I was told a disturbing story some years back from someone who worked on Fellowship of the Ring that Liv Tyler was so terrified of sitting on the back of a horse that she completely refused to do so (if you google Liv Tyler scared of horses you’ll see what she’s said herself about them) and after the crew failed to convince her to do it just for one scene where they didn’t want to use cgi apparently the story goes that the horse was quietly taken away, put down and stuffed and then some days later they filmed the scene with Liv sitting on the stuffed horse. It sounds crazy and I wasn’t sure if I could believe it at the time but this guy was part of the crew involved with horses and he says this is what happened!? Stranger things have been done in Hollywood to appease difficult actors/actresses so it’s possible?! He said that she was particularly difficult to work with. As beautiful and sweet as she may look, she apparently thought of herself as very important and she was very stubborn and always got her way on and off set. If this story is true then it would have been a very big secret to keep and likely those involved would have had to sign or have some kind of secrecy agreement. Certainly many would keep quiet to protect their jobs and careers as in film it’s all about who you know first and how good you are second! And with the LOTR films long productions over years everyone involved would want to protect their roles for the duration of the franchise. I think the Liv Tyler story needs to be investigated also. As crazy as it may sound it could be true. As for the strict no alcohol or drugs rules I also heard from people who world on LOTR that drug use was common behind the scenes particularly amongst crew who worked 12 or up to even 18 hours a day and night on some shifts so speed and also party drugs were used. Also a lot of alcohol was catered for for actors and crew. But thats hollywood and people seem to have rose tinted glasses about their favorite actors/actresses when we know many are and have been addicts and have a double life on and off camera.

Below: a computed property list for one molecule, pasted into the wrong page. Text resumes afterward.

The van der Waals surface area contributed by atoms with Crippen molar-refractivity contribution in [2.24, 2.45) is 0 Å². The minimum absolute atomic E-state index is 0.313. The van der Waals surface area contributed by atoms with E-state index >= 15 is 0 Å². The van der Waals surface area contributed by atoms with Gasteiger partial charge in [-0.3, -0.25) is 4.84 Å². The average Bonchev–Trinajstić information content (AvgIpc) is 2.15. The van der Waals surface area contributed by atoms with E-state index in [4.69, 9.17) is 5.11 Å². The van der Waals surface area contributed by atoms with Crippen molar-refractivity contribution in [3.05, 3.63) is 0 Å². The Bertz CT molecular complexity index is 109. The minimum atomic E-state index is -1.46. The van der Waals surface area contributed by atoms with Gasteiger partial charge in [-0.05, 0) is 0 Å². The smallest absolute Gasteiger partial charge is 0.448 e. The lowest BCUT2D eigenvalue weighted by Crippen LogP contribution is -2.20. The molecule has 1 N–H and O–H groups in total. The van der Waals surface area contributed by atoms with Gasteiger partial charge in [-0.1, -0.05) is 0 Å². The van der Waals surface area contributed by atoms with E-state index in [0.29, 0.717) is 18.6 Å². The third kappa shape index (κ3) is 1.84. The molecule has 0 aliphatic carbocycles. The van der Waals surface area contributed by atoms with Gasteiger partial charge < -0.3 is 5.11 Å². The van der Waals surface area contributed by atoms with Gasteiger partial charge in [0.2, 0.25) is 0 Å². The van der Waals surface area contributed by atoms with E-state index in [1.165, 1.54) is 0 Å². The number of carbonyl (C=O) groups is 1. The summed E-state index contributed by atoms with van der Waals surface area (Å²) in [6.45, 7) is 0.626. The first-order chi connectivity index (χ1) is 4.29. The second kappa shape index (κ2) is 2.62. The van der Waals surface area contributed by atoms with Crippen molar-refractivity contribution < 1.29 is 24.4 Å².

30. Sarah Ann says:

    I may not work on movie sets, but I’ve worked in the horse industry long enough to know that probably 50% of horse trainers abuse their animals behind closed doors. Sometimes it is negligence, sometimes it is misguided beliefs (if I turn my horse out of the barn he might hurt himself so I’m going to keep him in a stall the rest of his life), some of it is direct abuse to achieve that show ring ideal, some of it is idiots loosing their temper and beating their animals. This sounds more like negligence- unwilling to fix fences, don’t know how to de-worm their animals, poor management and staffing. I was really looking forward to this movie. I won’t be seeing it now… Although honestly it doesn’t surprise me. The movie Flicka had horse deaths as well due to the idiots running the film. It’s too bad they didn’t hire me as a manager. It isn’t that difficult to de-worm animals and put up electric fencing. Keep the chickens locked up, or the dogs… Treat your horses right, and they will do everything you ask! Hobbling a horse to the ground is just idiotic- tells me exactly what kind of people those were. The good old cowboy horse breakers and wife beaters!